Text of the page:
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American Apparel Expands RFID to Additional Stores
A little more than a year after its ambitious foray into item-level RFID tagging at its stores, the clothing company is enjoying positive results.
Dec 12, 2008—Most RFID projects are born in warehouses and distribution centers, implemented by retail suppliers looking to comply with tagging mandates levied by their customers. Tags are applied to cases and pallets of goods, then used to track these items through shipping and receiving steps.
As a vertically integrated clothing manufacturer and retailer, American Apparel took a different tack: It has begun tagging individual garments to achieve item-level visibility within several of its nearly 280 stores, more than 175 of which are located in the United States. And it's now ready to expand and integrate RFID tagging across its rapidly expanding business.
The company attaches Avery Dennison hangtags with integrated EPC Gen 2 inlays to all items bound for RFID-enabled retail locations. At such stores, the tags are read as a means of recording the receiving of those goods, tracking inventory within each store and identifying items purchased (see American Apparel Makes a Bold Fashion Statement With RFID).
Today, this process is taking place at seven of American Apparel's New York City stores, and at one store in Santa Monica, but 10 additional New York City sites have been outfitted with RFID interrogators and will start using the technology to track merchandise in the coming months, according to Zander Livingston, the company's RFID technology director. Although American Apparel plans, in the future, to begin having garments RFID-tagged at the point of manufacture in Los Angeles, the tags are currently placed on products at the pilot stores, by shop employees.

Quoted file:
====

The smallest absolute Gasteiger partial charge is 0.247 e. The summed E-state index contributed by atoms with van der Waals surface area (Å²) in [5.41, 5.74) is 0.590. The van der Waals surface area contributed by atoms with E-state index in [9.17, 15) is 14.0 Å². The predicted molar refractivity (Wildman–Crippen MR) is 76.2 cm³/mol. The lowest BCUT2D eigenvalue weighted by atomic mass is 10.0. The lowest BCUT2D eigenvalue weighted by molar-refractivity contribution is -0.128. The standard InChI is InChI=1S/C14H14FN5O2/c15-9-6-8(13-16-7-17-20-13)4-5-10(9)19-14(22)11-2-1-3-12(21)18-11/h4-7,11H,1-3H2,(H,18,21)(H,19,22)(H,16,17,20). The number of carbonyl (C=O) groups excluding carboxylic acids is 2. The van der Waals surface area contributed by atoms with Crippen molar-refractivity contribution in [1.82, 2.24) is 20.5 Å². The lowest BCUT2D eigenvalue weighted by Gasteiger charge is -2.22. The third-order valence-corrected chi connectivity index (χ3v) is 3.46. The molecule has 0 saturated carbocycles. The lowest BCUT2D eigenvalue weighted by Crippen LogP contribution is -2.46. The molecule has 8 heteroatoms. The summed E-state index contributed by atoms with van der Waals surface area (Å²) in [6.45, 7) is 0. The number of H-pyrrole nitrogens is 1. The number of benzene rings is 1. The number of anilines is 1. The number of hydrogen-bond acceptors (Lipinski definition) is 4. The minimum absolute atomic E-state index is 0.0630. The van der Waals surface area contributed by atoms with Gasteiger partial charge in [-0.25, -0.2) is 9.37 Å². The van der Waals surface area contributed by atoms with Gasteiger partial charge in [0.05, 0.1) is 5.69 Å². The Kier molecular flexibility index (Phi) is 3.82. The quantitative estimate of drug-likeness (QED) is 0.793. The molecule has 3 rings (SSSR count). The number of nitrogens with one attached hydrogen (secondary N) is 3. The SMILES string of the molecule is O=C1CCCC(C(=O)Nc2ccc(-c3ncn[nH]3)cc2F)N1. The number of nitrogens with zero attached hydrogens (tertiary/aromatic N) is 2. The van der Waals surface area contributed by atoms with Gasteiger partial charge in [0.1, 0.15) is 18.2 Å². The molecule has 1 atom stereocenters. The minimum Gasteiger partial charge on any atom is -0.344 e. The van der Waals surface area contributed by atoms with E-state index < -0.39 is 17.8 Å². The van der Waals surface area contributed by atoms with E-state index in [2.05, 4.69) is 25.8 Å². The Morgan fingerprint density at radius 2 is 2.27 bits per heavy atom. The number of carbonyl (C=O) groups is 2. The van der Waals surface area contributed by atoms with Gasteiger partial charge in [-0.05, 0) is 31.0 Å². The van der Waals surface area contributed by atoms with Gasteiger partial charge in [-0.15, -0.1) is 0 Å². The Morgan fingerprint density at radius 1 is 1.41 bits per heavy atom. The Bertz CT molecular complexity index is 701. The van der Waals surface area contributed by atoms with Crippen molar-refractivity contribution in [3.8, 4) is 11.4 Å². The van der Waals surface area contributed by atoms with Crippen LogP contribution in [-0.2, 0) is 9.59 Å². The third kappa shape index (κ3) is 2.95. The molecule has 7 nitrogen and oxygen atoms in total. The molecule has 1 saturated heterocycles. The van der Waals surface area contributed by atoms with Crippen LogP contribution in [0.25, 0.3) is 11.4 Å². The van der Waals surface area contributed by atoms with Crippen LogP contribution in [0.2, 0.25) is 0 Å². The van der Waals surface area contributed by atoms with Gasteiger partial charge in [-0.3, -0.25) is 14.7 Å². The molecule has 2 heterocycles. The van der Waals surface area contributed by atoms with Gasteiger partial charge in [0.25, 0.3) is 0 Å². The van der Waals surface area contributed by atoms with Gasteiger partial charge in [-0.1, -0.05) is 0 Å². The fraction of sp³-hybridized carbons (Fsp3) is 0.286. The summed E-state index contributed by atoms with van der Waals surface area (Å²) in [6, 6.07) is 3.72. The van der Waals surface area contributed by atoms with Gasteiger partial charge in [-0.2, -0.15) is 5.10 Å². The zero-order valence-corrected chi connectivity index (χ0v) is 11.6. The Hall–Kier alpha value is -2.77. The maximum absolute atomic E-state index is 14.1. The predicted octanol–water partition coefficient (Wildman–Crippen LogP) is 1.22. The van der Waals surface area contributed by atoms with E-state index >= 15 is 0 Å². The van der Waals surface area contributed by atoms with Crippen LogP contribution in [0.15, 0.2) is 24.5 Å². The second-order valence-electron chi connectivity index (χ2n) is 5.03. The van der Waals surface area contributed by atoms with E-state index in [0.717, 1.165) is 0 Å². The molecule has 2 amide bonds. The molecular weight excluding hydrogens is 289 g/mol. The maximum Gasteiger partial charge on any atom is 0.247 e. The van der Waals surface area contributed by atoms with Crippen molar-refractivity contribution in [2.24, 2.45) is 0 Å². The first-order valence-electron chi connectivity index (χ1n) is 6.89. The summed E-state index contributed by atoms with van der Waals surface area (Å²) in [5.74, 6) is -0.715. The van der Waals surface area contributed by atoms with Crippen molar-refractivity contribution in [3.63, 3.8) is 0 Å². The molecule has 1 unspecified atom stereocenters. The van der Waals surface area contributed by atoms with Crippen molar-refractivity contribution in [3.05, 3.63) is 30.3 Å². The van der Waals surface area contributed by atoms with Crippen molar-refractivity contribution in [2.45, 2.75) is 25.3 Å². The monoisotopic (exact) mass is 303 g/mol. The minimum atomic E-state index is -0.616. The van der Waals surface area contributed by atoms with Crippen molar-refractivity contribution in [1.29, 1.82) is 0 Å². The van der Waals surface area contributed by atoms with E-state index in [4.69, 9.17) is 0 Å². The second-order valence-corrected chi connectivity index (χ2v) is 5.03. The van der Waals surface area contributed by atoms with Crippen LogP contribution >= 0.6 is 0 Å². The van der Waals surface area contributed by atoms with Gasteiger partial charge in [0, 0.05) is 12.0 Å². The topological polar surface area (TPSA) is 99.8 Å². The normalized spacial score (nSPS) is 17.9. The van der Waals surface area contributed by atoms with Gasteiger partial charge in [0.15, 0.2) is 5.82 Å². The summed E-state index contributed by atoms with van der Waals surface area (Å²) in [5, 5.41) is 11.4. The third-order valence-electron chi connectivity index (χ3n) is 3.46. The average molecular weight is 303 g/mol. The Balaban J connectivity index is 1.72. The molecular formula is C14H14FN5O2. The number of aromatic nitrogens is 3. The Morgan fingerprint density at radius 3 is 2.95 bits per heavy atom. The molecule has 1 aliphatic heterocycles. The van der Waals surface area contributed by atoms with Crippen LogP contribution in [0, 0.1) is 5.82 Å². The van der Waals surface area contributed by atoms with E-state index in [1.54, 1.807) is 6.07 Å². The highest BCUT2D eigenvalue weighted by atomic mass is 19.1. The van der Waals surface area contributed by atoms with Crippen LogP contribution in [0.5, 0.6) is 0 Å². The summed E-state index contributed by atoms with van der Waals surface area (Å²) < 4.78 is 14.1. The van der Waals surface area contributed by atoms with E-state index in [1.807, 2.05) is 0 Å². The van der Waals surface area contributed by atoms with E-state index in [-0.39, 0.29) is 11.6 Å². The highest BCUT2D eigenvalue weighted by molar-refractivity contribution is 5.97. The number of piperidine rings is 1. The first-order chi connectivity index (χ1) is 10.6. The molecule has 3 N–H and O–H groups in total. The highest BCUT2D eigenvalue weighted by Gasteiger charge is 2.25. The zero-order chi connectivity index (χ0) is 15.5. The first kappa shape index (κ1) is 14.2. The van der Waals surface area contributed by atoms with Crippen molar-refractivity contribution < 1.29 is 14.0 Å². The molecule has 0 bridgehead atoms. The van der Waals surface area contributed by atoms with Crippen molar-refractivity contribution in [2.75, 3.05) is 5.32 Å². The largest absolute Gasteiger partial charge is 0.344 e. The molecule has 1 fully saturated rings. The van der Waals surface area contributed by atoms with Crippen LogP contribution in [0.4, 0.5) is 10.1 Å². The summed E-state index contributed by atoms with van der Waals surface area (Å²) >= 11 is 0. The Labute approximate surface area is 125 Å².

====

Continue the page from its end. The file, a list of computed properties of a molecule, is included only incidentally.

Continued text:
The pilot at the company's first RFID-enabled store, located near New York City's Columbia University, required some customization of the hardware and software in order to optimize them for tracking at the item level, rather than for tracking case and pallet tags, which has traditionally been the dominant use case for RFID systems in the retail supply chain. "We had to change the way we used the hardware and tweak the software to address movement [of tagged items] from the back of the store to the front of the store," Livingston says. "Over time, we were able to achieve 99-plus percent inventory accuracy at our RFID-enabled stores."
Inventory accuracy, for American Apparel, means being able to keep the retailer's sales floors stocked—a tall order, given the wide range of colors and sizes available in the firm's extensive apparel line. And a better-stocked sales floor helps boost sales. "It's hard to give metrics, given the global economy right now," Livingston says, "but we showed a 15 percent [sales] increase in our Santa Monica store the week after we started the pilot there. A big part of the project was organizing the store in the first place, and that alone helps you increase the sales." The improved organization, he notes, resulted from handling and sorting the goods during the RFID-tagging process.
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